A Vegetarian at the Thanksgiving Table

The Huffington Post posted a slide show today titled “Thanksgiving Turkey Substitutes: The Least Appetizing Choices.”

This piece asks readers to vote on the pictures, “Rate the most outrageous turkey substitutes,” on a scale of 1: “I Eat That Daily!” to 10: “Is That Even Food?”

Now I realize that meat substitutes can be less than appealing, especially to an incredulous meat eater, but the Huffington Post’s piece was just plain offensive and in bad taste. (Excuse the pun.)

Some of the captions to the photos include, “Quorn, a substance that is meat free and soy free and made from mycoprotein, comes in these vacuum sealed bags. Kinda creepy?” and “Seitan is made out of gluten, but it looks a lot more like meat than like wheat… or maybe it just looks funky.”

The irony here is that these meals are emulating their meat counterparts. The chef’s took their inspirations from the meat eater’s kitchen; from the turkey roasts and roulades of the traditional Thanksgiving table. So in critiquing the palatability of the vegan and vegetarian substitutes, the Huffington Post is indirectly criticizing the food culture of the beloved meat eater. How is a thick slab of turkey flesh rolled around a filling any less appetizing than a grain formed into a malleable dough rolled around a similar stuffing?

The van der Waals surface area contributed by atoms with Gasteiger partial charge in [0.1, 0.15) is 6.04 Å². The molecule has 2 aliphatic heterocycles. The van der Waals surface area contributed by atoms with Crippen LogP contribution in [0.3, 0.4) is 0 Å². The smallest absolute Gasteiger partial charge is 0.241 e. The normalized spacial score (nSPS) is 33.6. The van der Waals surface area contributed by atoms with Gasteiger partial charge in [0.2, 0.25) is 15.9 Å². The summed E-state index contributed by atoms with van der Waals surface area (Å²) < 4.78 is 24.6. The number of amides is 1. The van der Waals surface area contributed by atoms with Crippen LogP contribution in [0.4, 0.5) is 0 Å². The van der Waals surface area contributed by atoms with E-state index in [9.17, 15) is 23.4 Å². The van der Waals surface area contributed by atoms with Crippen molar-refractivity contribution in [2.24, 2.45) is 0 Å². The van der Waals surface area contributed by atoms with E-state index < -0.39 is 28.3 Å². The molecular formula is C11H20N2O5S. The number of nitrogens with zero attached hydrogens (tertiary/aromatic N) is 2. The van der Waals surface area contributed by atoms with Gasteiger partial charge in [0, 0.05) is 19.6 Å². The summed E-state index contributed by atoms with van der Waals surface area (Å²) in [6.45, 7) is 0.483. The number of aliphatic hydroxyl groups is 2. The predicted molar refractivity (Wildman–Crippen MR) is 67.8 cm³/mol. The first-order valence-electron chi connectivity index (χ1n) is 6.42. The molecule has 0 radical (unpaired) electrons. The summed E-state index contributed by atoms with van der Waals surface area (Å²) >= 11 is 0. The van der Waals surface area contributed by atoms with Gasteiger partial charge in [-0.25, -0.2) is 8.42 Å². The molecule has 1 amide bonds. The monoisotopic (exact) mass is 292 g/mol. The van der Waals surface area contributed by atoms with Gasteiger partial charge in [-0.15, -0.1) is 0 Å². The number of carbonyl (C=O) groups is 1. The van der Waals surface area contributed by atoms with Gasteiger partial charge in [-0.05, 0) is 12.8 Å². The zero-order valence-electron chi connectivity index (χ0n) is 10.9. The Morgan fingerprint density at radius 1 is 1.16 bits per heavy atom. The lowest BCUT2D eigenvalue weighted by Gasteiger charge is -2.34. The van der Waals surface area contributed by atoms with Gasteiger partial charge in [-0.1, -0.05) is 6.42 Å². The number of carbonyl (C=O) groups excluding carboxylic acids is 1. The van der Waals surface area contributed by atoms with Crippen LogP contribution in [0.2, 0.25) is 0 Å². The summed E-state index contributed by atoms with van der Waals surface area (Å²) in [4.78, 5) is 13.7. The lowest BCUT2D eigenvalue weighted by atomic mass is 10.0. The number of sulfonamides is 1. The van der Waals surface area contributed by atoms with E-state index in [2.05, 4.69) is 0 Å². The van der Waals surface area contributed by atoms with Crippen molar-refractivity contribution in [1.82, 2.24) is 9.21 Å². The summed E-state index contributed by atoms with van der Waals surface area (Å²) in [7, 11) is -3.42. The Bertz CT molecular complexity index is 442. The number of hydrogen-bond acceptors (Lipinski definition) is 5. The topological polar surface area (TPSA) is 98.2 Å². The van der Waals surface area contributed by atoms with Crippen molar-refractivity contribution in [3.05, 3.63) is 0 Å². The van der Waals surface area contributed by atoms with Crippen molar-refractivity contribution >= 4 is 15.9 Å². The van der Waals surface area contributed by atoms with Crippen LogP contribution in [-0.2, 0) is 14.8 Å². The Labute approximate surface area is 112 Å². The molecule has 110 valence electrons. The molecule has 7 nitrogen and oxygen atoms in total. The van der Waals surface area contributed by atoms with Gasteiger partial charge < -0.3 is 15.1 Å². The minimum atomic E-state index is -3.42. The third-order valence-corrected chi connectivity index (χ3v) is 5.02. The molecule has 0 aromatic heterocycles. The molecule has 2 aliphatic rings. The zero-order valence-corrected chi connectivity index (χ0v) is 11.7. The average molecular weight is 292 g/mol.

Another issue with this piece is the disrespect to food culture. As we all know, food choices move far beyond the necessities of health and nutrition and into conversations of lifestyle, culture, and religion. In critiquing what or the way someone eats is an indirect, and sometimes direct, attack on that person’s integrity. Think of the racist insults that include food as an implication of degradation: fried chicken, rice, dog, etc.

The Huffington Post would certainly not post a slide show titled “Hindu Thanksgiving Turkey Substitutes: The Least Appetizing Choices,” or “All Non-Traditional Thanksgiving Meals: The Least Appetizing Choices.” Those pieces would immediately be tagged as racist and off-color.

But that’s exactly what vegetrainism and veganism are – food cultures. It’s a personal lifestyle choice; it’s a statement on morality and ethics; it’s environmentalism. So critiquing our food choices is no less acceptable than questioning the foodstuffs of any other culture.


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